My question is rather simple. Do there exist a formally real field that admits a unique ordering (so sums of squares are the positive elements) and such that this ordering is not archimedean?

Oh, I have forgotten to add that the field I am looking for cannot be euclidean (in particular it cannot be real closed)!

The question I have in mind is the following. I proved many years ago that if K is a field that admits a unique ordering and this ordering is archimedean, then every automorphism f of K(x), where x is an indeterminate, maps K onto K. I wonder if archimedeanity can be dropped in this statement, and I realize that I know very few fields K whose unique ordering is not archimedean; essentially, real closed fields that cannot be embedded into the reals. And for such fields I know that f(K) = K!!

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    $\begingroup$ You should have a more explicit title and maybe add a bit of context to your question. $\endgroup$ – M. Dus Mar 20 '18 at 9:50
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    $\begingroup$ I guess the confusion is that the box named "Title" does not refer to your professional title, but to the subject of your posting. $\endgroup$ – Carlo Beenakker Mar 20 '18 at 9:51
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    $\begingroup$ Every real closed field has a unique ordering (the positive elements are precisely the squares). Just pick a non-archimedean one (e.g. Puiseaux series over $\mathbb{R}$). $\endgroup$ – Denis Nardin Mar 20 '18 at 9:53
  • $\begingroup$ (Linguistic note @DenisNardin: the correct spelling is Puiseux series.) $\endgroup$ – Peter Heinig Mar 20 '18 at 10:24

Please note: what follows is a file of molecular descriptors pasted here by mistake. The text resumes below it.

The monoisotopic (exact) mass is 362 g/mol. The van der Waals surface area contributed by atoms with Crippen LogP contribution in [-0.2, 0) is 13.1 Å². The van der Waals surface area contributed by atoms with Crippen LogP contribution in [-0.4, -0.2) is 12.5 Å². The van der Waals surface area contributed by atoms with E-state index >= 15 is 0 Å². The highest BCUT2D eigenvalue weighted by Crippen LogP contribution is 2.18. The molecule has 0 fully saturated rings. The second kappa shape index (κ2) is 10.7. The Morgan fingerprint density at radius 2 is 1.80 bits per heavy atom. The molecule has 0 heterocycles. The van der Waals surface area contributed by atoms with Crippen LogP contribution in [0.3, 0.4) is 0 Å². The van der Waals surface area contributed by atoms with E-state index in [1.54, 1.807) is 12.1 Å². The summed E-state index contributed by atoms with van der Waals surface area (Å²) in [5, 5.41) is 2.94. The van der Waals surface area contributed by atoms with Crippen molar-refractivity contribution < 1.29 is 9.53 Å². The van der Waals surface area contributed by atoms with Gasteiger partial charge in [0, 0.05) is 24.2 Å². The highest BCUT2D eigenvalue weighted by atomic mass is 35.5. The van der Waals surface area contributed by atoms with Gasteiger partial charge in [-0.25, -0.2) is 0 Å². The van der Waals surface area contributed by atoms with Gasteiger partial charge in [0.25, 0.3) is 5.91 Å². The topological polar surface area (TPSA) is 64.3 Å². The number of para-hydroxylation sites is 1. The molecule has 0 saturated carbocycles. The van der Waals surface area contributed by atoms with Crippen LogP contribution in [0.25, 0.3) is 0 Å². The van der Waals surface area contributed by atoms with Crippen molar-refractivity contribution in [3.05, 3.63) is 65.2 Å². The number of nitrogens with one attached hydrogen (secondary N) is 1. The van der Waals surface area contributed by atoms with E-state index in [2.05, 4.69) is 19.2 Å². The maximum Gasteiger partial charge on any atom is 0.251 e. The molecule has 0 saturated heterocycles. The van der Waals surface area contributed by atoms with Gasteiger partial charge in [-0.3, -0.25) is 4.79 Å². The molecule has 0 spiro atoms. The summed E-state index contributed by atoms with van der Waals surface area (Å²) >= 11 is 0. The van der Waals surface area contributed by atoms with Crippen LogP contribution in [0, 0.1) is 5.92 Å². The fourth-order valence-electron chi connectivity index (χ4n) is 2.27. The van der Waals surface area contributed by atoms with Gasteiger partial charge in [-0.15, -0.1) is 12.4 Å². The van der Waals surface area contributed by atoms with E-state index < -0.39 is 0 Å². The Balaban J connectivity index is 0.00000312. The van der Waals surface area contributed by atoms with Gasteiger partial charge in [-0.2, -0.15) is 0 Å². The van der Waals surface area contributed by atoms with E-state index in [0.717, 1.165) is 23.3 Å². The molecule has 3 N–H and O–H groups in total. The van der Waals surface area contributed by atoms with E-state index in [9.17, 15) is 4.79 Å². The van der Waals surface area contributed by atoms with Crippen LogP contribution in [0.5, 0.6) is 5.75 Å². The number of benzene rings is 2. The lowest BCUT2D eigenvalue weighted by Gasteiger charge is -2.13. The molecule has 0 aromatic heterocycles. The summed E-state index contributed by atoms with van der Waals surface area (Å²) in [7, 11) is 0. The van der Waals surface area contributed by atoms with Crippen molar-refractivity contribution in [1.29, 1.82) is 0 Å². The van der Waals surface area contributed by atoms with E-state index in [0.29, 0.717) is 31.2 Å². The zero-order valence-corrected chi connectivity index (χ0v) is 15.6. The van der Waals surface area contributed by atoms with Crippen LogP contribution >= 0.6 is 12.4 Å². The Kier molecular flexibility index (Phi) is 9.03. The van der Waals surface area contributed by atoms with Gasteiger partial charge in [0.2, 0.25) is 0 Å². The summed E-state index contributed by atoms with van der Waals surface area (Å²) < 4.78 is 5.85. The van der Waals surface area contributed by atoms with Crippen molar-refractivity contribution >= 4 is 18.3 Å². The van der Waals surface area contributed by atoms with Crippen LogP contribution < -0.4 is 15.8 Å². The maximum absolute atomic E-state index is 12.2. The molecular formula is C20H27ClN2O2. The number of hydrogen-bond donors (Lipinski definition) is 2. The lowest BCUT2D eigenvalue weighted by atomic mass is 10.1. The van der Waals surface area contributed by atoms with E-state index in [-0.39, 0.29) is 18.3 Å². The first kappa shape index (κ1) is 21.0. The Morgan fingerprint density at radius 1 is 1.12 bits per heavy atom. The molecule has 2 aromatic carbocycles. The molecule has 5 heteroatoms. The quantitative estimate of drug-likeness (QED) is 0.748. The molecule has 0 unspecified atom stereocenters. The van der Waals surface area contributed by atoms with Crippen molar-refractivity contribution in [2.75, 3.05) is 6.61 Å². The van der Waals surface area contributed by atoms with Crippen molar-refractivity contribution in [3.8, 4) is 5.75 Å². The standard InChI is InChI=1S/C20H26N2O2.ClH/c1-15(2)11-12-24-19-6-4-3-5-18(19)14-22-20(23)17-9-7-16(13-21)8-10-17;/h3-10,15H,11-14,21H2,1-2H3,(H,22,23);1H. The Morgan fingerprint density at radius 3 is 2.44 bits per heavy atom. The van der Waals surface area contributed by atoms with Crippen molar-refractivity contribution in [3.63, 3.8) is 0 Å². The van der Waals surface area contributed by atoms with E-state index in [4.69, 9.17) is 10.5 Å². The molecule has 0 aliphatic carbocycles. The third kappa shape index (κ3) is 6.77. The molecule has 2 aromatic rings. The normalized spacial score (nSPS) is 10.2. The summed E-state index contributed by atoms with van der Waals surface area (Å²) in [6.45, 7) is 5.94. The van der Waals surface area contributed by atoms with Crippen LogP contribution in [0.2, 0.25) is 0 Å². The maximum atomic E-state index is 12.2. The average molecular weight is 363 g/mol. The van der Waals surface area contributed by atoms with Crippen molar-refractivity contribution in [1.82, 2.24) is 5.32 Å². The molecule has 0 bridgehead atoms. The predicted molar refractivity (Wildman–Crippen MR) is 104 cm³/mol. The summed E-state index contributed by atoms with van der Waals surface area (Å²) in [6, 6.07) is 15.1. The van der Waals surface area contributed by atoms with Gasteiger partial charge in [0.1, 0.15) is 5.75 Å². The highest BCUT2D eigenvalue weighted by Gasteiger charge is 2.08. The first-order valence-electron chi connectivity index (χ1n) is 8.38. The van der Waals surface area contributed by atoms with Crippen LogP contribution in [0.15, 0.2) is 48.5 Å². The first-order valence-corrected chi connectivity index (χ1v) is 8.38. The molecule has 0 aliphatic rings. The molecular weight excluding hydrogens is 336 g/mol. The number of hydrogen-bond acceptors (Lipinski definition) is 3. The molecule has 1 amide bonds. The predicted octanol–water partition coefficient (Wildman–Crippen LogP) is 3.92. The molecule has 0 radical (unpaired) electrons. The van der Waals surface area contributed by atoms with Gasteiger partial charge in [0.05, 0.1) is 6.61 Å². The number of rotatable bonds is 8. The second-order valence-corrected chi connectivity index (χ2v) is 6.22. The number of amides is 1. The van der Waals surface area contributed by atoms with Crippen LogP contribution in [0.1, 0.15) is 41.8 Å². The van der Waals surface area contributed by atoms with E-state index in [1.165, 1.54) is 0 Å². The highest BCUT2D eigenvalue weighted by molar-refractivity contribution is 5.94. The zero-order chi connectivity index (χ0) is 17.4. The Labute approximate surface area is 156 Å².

• $\begingroup$ @PeterHeinig Ugh, this means I've been mispronouncing them for the last couple of years... Thanks! $\endgroup$ – Denis Nardin Mar 20 '18 at 10:32

Yes, such fields exist. Let $T$ be the first-order theory in the language of fields with an extra constant $c$, axiomatized by

  1. the axioms of fields,

  2. every element or its negative is a sum of 4 squares,

  3. some element which is a sum of two squares is not a square,

  4. the axioms $c>n$ for each standard natural number constant $n$.

Every finite subtheory of $T$ has a model: indeed, the subtheory of $T$ with axioms 4. only for $n<N$ is satisfied in $(\mathbb Q,N)$. Thus, by the compactness theorem, $T$ has a model, and this is a non-archimedean non-euclidean uniquely orderable field.

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  • $\begingroup$ This is a very beautiful answer. Many thanks! I will try to find an automorphism of K(x) that does not maps K onto K, where K denotes the field you have found. $\endgroup$ – JOSE MANUEL GAMBOA MUTUBERRIA Mar 22 '18 at 10:56

In addition to the above very nice model-theoretic construction, it seems interesting to describe such fields Galois-theoretically. Here is one such construction:

By a result of Ershov, the free profinite product of absolute Galois groups of fields is again an absolute Galois group of some field, and in fact such a field can have an arbitrarily large cardinality. Let $K$ be a field of cardinality $>\aleph$ whose absolute Galois group is the free profinite product of a group of order $2$ and of some absolute Galois group of a non-ordered field (e.g. of $\hat{\mathbb{Z}}$). By a result of Herfort and Ribes https://eudml.org/doc/152727, every torsion element in a free profinite product is conjugate to an element of one of the free factors. The Artin-Schreier theorem therefore implies that $K$ has exactly one ordering. Since a field with an Archimedean ordering embeds in $\mathbb{R}$, the ordering on $K$ is non-Archimedean.

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